Considering the additional risk factors related to disease and operation (acute cholecystitis, bile spillage during operation, and long operation time), the incidence of incisional hernia was 0.2% in patients with one factor, 0.7% in patients with two factors, and up to 1.7% in patients with three or more risk factors (p = 0.002), implying that the more risk factors the patients have, the more possibility of developing incisional hernia the patients might get (Table 3). Among the variables of sex, age, acute cholecystitis, bile spillage during operation, and operation time, only old age was revealed as an independent risk factor of incisional hernia (OR, 27.35; 95% CI, 3.67–567.82; p = 0.004) in the multiple logistic analysis. Regarding ASA PS classification, there was no one with ≥III in the patients who developed incisional hernia. In general, clinical difference between ASA PS classification I designating normal healthy status and ASA PS classification II designating mild diseases without substantive functional limitations is not regarded as significant; and univariable analysis could not calculate OR even when we dichotomized ASA PS classification to I and ≥II. When conducting risk factor analysis using logistic regression, therefore, we decided not to include ASA PS classification as a variable.

Extending the camera port site to facilitate extraction of the gallbladder was a previous important predictive factor of incisional hernia after CLC [21]. Single-site cholecystectomy usually requires a larger fascia incision than CLC and is regarded as a higher risk for incisional hernia. Although, Krajinovic et al. [6] mentioned, creating a larger incision of the fascia gives the operator has better control of the abdominal wall layers during closure. It may also cause a higher risk of developing incisional hernia. Therefore, surgical failures such as suture material loosening or breakage in the surgical knot are important risk factors of incisional hernia.

Barbed suture materials have a unique characteristic in that they allow easier closure of the abdominal fascia because of their own one-way direction. In addition, use of a loop-style surgical knot or stanchion at the starting point eliminates the need to create a surgical knot during fascia closure. For these reasons, barbed suture materials can be safely applied for fascia closure after single-incision cholecystectomy, with minimized surgical failures and a lower risk of incisional hernia. Surprisingly, there was no case of incisional hernia after single-incision cholecystectomy in the barbed suture material group, despite the presence of a larger number of predictive or possible risk factors including older age, which was the only independent risk factor of incisional hernia in our study. Therefore, barbed suture materials can be a reasonable option for fascia closure after single-site cholecystectomy to reduce the likelihood of incisional hernia.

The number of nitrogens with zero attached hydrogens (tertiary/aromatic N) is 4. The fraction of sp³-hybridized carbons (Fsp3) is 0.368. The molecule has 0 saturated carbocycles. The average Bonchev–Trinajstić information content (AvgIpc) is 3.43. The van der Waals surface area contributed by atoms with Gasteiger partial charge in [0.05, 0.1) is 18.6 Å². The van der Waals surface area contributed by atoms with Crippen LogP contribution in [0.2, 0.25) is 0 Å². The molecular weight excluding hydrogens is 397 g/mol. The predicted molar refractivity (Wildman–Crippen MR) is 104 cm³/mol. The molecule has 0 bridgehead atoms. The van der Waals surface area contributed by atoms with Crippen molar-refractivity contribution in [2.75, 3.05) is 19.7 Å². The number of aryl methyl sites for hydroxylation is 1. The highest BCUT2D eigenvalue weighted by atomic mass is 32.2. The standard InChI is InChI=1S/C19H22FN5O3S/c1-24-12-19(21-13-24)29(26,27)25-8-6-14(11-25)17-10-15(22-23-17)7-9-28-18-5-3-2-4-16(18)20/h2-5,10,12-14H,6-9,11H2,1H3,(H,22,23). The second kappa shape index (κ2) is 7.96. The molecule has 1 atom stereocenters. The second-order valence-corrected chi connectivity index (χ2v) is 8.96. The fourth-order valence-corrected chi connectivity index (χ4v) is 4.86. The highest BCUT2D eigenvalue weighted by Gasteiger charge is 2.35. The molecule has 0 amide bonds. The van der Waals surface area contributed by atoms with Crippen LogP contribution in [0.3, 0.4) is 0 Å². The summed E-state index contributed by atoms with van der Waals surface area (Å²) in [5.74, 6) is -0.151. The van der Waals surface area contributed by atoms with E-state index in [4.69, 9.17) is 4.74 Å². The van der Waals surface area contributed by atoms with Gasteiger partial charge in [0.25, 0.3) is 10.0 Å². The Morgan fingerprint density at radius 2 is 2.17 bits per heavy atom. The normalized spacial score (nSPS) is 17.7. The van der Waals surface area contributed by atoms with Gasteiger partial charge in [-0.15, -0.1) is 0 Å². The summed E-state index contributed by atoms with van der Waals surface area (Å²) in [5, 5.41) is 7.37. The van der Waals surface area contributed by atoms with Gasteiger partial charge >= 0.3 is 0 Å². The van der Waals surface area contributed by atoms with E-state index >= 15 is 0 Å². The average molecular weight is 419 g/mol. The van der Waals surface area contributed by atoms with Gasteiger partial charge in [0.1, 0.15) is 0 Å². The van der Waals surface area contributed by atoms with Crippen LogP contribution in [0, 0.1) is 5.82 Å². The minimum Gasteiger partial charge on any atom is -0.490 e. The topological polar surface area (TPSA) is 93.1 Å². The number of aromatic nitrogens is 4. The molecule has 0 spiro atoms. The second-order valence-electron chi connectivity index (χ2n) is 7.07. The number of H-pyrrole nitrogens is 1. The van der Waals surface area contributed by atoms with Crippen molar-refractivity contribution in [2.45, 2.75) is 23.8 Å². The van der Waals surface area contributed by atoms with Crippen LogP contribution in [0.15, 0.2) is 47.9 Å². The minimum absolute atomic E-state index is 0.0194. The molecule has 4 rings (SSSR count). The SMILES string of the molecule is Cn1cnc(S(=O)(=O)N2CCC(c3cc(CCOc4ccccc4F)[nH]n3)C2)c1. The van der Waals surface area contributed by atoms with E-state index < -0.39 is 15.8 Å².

There are several limitations of our study. First, this study had a retrospective design. Second, the postoperative follow-up period was relatively short compared to previous studies. According to one previous report, to confirm the precise risk of postoperative incisional hernia, the duration of follow-up should be extended to 3 years [25]. In our study, postoperative routine outpatient clinic follow-up was set at postoperative day 7 and 30. At that time, postoperative follow-up was terminated if there were no complications. If the patient had problems after postoperative 30 days, they visited until their symptoms such as steatorrhea, surgical wound pain, and dyspepsia became tolerable.

As a result, our median follow-up period was 24.8 ± 7.8 months in the monofilament suture material group and 12.2 ± 5.2 months in the barbed suture material group. With a longer follow-up period, more patients might have been experienced incisional hernia. Thus, there is a possibility of underestimated incidence of incisional hernia in our study. However, two-thirds of postoperative incisional hernia typically are diagnosed within 1 year after surgery [25]. Similarly, all incisional hernia patients were diagnosed within 1 year after surgery in our study. Though our incisional hernia incidence of about 0.5% was limited, considering a median follow-up period longer than 1 year in both groups, it was not likely much underestimated. Based on the literature, our adjusted incisional hernia rate is 0.7%. The third limitation is that choice of suture material was not randomly selected. Despite these limitations, this single-center, large-volume study is the first that compared incisional hernia rate based on suture materials.